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Nuclear Weapons Facilities

April 2002 IBEW Journal

Because theres a lot we know now that we didnt know then, the U.S. government is playing catchuptrying to find and compensate workers who suffered illnesses working in U.S. nuclear defense facilities over the past half century.

Savannah River site high level mix waste storage tanks.
IBEW electricians are among the thousands of workers who have suffered major illnesses, including cancer, from jobs they worked decades ago. So far, the program has paid 1,647 claims totaling $121 million, with individuals eligible for $150,000 lump-sum payments, plus related medical expenses.

The new benefits are available to workers who are seriously ill as a result of exposure to radiation, beryllium or silica while working for the U.S. Department of Energy (DOE) or its contractors in the nuclear weapons industry.


The program is called the Energy Employees Occupational Illness Compensation Program Act (EEOICPA). It was enacted in October 2000, went into effect July 31, 2001, and Congress has since broadened the definition of survivors eligible for benefits.

Construction of atomic weapons plants (such as those at Paducah, Kentucky; Oak Ridge, Tennessee; the Savannah River Site near Aiken, South Carolina; and elsewhere) took place in the late 1940s and into the 1950s. Maintenance and upgrade of the DOE sites continued over following decades.

IBEW members from many locals around the country worked at the weapons plants. One of them is Gary Seay, business manager of IBEW Local 816, Paducah, Kentucky, who has been diagnosed with cancer. Some 20,000 construction workers helped build the DOE Atomic Energy Plant in Paducah that was completed in 1955, Seay said.

"In 1976, Local 816 had about 150 electricians working on major electrical upgrades at the Paducah site," said Seay. "We had no idea of the hazards that existed. Many local union members have come down with cancer."

Seay said that at Local 816 alone, he knows of at least 25 IBEW members who worked at the Paducah site and have been diagnosed with cancer. The local has contacted these members (or their survivors) to inform them of the compensation program, and the local plans to place a notice about it in the local paper and hold a seminar for members on how to submit claims.

The Federal Claims Program

The U.S. Department of Labor, which administers the program, says workers may be eligible if they contracted cancer, beryllium sensitivity, chronic beryllium disease or chronic silicosis and they were exposed to radiation, beryllium or silica while on the job. Work must have been performed for the Department of Energy, including its contractors, subcontractors, beryllium vendors and atomic weapons facilities.

Uranium miners, millers and ore transporters who were awarded benefits under the Radiation Exposure Compensation Act (RECA) may be eligible for an additional $50,000 compensation under EEOICPA. Those with beryllium sensitivity may receive medical monitoring.

State Workers Compensation Claims

For DOE workers with other illnesses caused by toxic exposures at work and not covered by the DOL program, the law sets up an alternative route to compensation through state workers compensation programs. Such illnesses could include: asbestosis, liver disease, nervous system disorders, non-cancerous respiratory or kidney disease, and certain reproductive disorders.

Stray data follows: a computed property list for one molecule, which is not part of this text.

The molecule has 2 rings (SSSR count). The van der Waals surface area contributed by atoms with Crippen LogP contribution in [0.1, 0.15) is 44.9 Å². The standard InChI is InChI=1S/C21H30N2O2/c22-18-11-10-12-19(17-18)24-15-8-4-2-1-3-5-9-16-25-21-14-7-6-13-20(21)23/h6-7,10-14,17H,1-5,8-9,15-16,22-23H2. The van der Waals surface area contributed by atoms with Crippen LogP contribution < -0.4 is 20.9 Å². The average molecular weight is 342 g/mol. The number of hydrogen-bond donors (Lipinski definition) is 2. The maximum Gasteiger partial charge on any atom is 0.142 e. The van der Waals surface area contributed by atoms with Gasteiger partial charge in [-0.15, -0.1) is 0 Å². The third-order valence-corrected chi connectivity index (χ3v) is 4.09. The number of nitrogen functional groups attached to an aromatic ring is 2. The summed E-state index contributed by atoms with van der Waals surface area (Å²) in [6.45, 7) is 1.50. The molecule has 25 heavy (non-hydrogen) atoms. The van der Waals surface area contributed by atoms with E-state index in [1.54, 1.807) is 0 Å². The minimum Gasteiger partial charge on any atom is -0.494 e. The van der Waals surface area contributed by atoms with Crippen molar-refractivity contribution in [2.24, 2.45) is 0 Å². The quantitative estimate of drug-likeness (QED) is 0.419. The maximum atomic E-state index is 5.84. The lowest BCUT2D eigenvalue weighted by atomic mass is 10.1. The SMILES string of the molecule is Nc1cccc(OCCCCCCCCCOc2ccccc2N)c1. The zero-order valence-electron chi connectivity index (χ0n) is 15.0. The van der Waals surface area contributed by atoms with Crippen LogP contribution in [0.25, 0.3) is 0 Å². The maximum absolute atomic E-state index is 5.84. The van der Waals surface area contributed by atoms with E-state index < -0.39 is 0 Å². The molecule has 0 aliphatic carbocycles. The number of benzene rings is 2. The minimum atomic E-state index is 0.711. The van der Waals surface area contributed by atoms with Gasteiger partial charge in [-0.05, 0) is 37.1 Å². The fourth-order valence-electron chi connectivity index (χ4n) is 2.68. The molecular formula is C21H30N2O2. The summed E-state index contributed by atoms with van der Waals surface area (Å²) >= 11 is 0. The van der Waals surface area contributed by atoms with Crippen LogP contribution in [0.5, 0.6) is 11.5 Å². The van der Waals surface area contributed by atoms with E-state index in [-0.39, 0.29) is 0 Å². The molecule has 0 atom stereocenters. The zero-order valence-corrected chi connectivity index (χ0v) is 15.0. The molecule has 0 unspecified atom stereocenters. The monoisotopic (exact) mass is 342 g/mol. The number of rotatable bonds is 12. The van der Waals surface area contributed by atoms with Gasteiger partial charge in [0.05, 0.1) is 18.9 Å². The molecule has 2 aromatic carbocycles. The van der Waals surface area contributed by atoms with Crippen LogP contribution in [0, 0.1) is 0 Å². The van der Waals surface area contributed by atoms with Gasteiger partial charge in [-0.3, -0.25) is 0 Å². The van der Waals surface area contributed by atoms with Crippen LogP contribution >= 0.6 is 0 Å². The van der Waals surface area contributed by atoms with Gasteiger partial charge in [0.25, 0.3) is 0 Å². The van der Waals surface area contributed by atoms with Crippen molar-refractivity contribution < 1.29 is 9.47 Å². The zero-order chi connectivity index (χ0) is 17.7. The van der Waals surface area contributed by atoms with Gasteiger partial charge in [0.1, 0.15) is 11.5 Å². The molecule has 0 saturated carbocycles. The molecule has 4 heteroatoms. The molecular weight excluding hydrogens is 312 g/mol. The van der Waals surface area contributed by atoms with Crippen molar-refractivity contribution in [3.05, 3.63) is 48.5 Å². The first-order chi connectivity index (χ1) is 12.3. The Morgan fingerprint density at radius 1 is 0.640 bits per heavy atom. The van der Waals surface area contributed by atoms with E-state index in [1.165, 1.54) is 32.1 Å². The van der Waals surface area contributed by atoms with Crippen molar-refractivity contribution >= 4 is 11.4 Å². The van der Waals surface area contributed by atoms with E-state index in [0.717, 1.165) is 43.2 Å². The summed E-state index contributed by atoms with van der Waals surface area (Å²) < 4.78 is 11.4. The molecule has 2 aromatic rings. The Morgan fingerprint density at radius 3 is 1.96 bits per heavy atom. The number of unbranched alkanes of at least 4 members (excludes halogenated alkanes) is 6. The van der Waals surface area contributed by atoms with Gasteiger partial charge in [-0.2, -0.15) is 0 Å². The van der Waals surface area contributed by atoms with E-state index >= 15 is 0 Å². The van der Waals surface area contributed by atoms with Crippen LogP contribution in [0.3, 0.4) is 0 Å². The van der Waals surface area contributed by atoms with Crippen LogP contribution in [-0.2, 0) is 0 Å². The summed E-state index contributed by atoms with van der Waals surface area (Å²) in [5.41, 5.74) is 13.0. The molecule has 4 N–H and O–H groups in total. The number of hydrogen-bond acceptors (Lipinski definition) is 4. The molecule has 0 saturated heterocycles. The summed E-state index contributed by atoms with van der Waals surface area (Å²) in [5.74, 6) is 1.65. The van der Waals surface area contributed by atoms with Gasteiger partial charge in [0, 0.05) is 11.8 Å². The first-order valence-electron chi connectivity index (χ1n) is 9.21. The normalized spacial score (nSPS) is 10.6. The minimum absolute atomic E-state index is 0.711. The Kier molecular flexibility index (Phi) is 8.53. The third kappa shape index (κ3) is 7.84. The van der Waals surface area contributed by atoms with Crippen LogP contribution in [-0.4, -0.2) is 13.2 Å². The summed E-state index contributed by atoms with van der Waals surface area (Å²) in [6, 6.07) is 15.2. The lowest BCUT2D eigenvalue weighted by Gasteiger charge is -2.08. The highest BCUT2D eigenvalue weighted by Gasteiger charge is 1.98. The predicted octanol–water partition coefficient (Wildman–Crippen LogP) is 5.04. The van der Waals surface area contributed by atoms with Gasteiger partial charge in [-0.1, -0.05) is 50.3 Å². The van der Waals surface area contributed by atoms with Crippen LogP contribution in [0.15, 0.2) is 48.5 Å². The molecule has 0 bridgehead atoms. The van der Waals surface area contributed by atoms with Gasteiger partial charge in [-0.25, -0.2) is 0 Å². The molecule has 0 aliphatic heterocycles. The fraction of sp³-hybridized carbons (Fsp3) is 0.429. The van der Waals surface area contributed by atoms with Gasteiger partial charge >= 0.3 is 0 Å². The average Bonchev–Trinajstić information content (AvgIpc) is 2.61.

Building Trades Medical Screening Program

The Building Trades Medical Screening Program, a separate program in effect since 1993, provides former DOE nuclear defense facility construction workers with a free physical examination. If a covered disease is diagnosed, the patient is referred to the EEOICPA program. For information about the screening program, funded by DOE and coordinated through the AFL-CIO Building and Construction Trades Department, call (800) 866-9663 or (866) 812-6703.

How to Get Help

Claimants may contact an Energy Employees Compensation Resource Center (see list below) for information and help with filing claims. The centers are co-sponsored by the DOE and DOL. Claim forms are also available on the DOL Web site at www.dol.gov.

Department of Labor
Division of Energy Employees Occupational Illness Compensation
Benefits Brochure

Energy Employees Compensation Resource Center Locations

In South Carolina:

1708-B Bunting Dr.,
North Augusta, SC 29841
Phone: (803) 279-2728
Fax: (803) 279-0146
Toll Free: (866) 666-4606

In New Mexico:

412 Paseo De Onate, Suite D
Espanola, NM 87532
Phone: (505) 747-6766
Fax: (505) 929-1054
Toll Free: (866) 272-3622

In Idaho:

1820 East 17th St.,
Suite 375, Exchange Plaza
Idaho Falls, ID 83404
Phone: (208) 523-0158
Fax: (208) 520-4956
Toll Free: (800) 861-8608

In Nevada:

Flamingo Executive Park
Suite W-166
1050 East Flamingo Rd.
Las Vegas, NV 89119
Phone: (702) 697-0841
Fax: (702) 697-0843
Toll Free: (866) 697-0841

In Tennessee:

Jackson Plaza Office Complex
800 Oak Ridge Turnpike
Suite C 103
Oak Ridge, TN 37830
Phone: (865) 481-0411
Fax: (865) 481-8832
Toll Free: (866) 481-0411

In Kentucky:

Barkley Center, Unit 125
125 Memorial Dr.
Paducah, KY 42001
Phone: (270) 534-0599
Fax: (270) 534-8723
Toll Free: (866) 534-0599

In Ohio:

4320 Old Scioto Trail
Portsmouth, OH 45662
Phone: (740) 353-6993
Fax: (740) 353-4707
Toll Free: (866) 363-6993

In Washington:

1029 N. Kellogg St.
Kennewick, WA 99336
Phone: (509) 783-1500
Fax: (509) 783-0651
Toll Free: (888) 654-0014

In Alaska:

2501 Commercial Dr.
Anchorage, AK 99501
Phone: (907) 258-4070
Fax: (907) 258-4240
Toll Free: (888) 908-4070

In Colorado:

8758 Wolff Court
Suite 201
Westminster, CO 80030
Phone: (720) 540-4977
Fax: (720) 540-4976
Toll Free: (866) 540-4977